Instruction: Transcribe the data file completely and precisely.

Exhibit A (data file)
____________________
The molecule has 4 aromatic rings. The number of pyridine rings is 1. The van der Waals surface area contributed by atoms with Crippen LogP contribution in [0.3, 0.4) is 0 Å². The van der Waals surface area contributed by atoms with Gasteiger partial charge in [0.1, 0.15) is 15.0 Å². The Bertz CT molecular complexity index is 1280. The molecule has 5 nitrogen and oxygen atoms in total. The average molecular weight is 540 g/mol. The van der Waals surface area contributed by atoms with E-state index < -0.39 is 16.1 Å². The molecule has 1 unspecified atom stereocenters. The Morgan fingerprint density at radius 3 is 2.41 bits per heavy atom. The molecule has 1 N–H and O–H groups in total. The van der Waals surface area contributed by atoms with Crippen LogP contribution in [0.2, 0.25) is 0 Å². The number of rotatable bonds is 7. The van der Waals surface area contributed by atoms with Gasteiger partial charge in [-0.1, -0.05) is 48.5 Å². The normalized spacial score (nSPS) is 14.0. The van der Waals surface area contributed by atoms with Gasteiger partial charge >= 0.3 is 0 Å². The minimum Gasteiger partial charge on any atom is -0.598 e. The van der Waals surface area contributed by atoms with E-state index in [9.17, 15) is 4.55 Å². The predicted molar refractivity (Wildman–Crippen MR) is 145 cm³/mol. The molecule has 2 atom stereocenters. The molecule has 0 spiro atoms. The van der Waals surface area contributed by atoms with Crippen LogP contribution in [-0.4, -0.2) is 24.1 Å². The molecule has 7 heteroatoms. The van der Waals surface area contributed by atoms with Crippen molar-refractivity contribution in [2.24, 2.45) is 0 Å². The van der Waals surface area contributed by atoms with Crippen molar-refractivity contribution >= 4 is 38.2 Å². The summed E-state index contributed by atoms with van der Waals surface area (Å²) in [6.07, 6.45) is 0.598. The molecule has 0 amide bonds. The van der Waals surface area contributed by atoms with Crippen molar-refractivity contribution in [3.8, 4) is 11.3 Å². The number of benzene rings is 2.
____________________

The molecule has 4 aromatic rings. The number of pyridine rings is 1. The van der Waals surface area contributed by atoms with Crippen LogP contribution in [0.3, 0.4) is 0 Å². The van der Waals surface area contributed by atoms with Gasteiger partial charge in [0.1, 0.15) is 15.0 Å². The Bertz CT molecular complexity index is 1280. The molecule has 5 nitrogen and oxygen atoms in total. The average molecular weight is 540 g/mol. The van der Waals surface area contributed by atoms with E-state index < -0.39 is 16.1 Å². The molecule has 1 unspecified atom stereocenters. The Morgan fingerprint density at radius 3 is 2.41 bits per heavy atom. The molecule has 1 N–H and O–H groups in total. The van der Waals surface area contributed by atoms with Crippen LogP contribution in [0.2, 0.25) is 0 Å². The number of rotatable bonds is 7. The van der Waals surface area contributed by atoms with Gasteiger partial charge in [-0.1, -0.05) is 48.5 Å². The normalized spacial score (nSPS) is 14.0. The van der Waals surface area contributed by atoms with Gasteiger partial charge >= 0.3 is 0 Å². The minimum Gasteiger partial charge on any atom is -0.598 e. The van der Waals surface area contributed by atoms with E-state index in [9.17, 15) is 4.55 Å². The predicted molar refractivity (Wildman–Crippen MR) is 145 cm³/mol. The molecule has 2 atom stereocenters. The molecule has 0 spiro atoms. The van der Waals surface area contributed by atoms with Crippen LogP contribution in [-0.4, -0.2) is 24.1 Å². The molecule has 7 heteroatoms. The van der Waals surface area contributed by atoms with Crippen molar-refractivity contribution in [2.24, 2.45) is 0 Å². The van der Waals surface area contributed by atoms with Crippen molar-refractivity contribution >= 4 is 38.2 Å². The summed E-state index contributed by atoms with van der Waals surface area (Å²) in [6.07, 6.45) is 0.598. The molecule has 0 amide bonds. The van der Waals surface area contributed by atoms with Crippen molar-refractivity contribution in [3.8, 4) is 11.3 Å². The number of benzene rings is 2.